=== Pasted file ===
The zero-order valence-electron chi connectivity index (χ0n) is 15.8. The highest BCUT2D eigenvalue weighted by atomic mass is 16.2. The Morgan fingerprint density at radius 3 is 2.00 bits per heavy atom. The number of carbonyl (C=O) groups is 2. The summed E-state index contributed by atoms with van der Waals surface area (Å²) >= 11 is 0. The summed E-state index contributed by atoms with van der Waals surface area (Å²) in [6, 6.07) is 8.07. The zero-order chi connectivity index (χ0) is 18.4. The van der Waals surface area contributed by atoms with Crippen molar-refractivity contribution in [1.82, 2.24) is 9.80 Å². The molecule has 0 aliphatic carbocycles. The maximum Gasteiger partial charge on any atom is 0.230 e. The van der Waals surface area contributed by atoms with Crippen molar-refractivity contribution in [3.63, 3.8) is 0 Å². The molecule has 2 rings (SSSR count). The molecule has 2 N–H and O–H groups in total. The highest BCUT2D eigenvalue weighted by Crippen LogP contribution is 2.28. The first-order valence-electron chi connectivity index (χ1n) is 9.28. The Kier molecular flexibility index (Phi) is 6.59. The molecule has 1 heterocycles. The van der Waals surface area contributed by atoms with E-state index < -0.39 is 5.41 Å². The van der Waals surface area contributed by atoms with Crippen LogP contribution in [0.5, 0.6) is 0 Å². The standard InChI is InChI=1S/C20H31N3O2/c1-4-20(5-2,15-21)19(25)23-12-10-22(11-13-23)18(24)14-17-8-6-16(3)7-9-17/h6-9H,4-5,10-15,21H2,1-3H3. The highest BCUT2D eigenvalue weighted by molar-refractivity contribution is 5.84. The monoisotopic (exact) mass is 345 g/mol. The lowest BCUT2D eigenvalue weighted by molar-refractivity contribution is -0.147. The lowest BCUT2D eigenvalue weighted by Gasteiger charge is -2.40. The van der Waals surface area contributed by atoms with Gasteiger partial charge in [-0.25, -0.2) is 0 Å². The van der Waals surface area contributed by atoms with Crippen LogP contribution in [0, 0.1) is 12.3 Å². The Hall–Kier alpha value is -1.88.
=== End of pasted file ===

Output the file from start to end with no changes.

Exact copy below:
The zero-order valence-electron chi connectivity index (χ0n) is 15.8. The highest BCUT2D eigenvalue weighted by atomic mass is 16.2. The Morgan fingerprint density at radius 3 is 2.00 bits per heavy atom. The number of carbonyl (C=O) groups is 2. The summed E-state index contributed by atoms with van der Waals surface area (Å²) >= 11 is 0. The summed E-state index contributed by atoms with van der Waals surface area (Å²) in [6, 6.07) is 8.07. The zero-order chi connectivity index (χ0) is 18.4. The van der Waals surface area contributed by atoms with Crippen molar-refractivity contribution in [1.82, 2.24) is 9.80 Å². The molecule has 0 aliphatic carbocycles. The maximum Gasteiger partial charge on any atom is 0.230 e. The van der Waals surface area contributed by atoms with Crippen molar-refractivity contribution in [3.63, 3.8) is 0 Å². The molecule has 2 rings (SSSR count). The molecule has 2 N–H and O–H groups in total. The highest BCUT2D eigenvalue weighted by Crippen LogP contribution is 2.28. The first-order valence-electron chi connectivity index (χ1n) is 9.28. The Kier molecular flexibility index (Phi) is 6.59. The molecule has 1 heterocycles. The van der Waals surface area contributed by atoms with E-state index < -0.39 is 5.41 Å². The van der Waals surface area contributed by atoms with Crippen LogP contribution in [0.5, 0.6) is 0 Å². The standard InChI is InChI=1S/C20H31N3O2/c1-4-20(5-2,15-21)19(25)23-12-10-22(11-13-23)18(24)14-17-8-6-16(3)7-9-17/h6-9H,4-5,10-15,21H2,1-3H3. The highest BCUT2D eigenvalue weighted by molar-refractivity contribution is 5.84. The monoisotopic (exact) mass is 345 g/mol. The lowest BCUT2D eigenvalue weighted by molar-refractivity contribution is -0.147. The lowest BCUT2D eigenvalue weighted by Gasteiger charge is -2.40. The van der Waals surface area contributed by atoms with Gasteiger partial charge in [-0.25, -0.2) is 0 Å². The van der Waals surface area contributed by atoms with Crippen LogP contribution in [0, 0.1) is 12.3 Å². The Hall–Kier alpha value is -1.88.